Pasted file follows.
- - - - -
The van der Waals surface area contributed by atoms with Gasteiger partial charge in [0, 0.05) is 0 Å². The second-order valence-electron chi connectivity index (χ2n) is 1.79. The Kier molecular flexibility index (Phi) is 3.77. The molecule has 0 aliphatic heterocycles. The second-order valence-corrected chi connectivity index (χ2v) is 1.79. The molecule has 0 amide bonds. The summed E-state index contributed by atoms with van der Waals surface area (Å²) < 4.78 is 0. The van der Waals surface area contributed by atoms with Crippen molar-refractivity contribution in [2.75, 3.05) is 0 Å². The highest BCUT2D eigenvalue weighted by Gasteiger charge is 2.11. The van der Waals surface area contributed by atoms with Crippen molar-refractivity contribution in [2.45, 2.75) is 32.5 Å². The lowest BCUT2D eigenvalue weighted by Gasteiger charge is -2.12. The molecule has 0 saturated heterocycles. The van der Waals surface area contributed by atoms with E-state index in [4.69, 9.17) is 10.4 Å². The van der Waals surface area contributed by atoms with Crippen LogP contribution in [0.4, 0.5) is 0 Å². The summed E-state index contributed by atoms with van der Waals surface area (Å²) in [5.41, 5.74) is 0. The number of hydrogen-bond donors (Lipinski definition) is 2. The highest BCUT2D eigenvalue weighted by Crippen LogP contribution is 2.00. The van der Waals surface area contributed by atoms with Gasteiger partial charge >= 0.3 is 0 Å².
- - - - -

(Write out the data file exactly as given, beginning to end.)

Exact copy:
The van der Waals surface area contributed by atoms with Gasteiger partial charge in [0, 0.05) is 0 Å². The second-order valence-electron chi connectivity index (χ2n) is 1.79. The Kier molecular flexibility index (Phi) is 3.77. The molecule has 0 aliphatic heterocycles. The second-order valence-corrected chi connectivity index (χ2v) is 1.79. The molecule has 0 amide bonds. The summed E-state index contributed by atoms with van der Waals surface area (Å²) < 4.78 is 0. The van der Waals surface area contributed by atoms with Crippen molar-refractivity contribution in [2.75, 3.05) is 0 Å². The highest BCUT2D eigenvalue weighted by Gasteiger charge is 2.11. The van der Waals surface area contributed by atoms with Crippen molar-refractivity contribution in [2.45, 2.75) is 32.5 Å². The lowest BCUT2D eigenvalue weighted by Gasteiger charge is -2.12. The molecule has 0 saturated heterocycles. The van der Waals surface area contributed by atoms with E-state index in [4.69, 9.17) is 10.4 Å². The van der Waals surface area contributed by atoms with Crippen LogP contribution in [0.4, 0.5) is 0 Å². The summed E-state index contributed by atoms with van der Waals surface area (Å²) in [5.41, 5.74) is 0. The number of hydrogen-bond donors (Lipinski definition) is 2. The highest BCUT2D eigenvalue weighted by Crippen LogP contribution is 2.00. The van der Waals surface area contributed by atoms with Gasteiger partial charge >= 0.3 is 0 Å².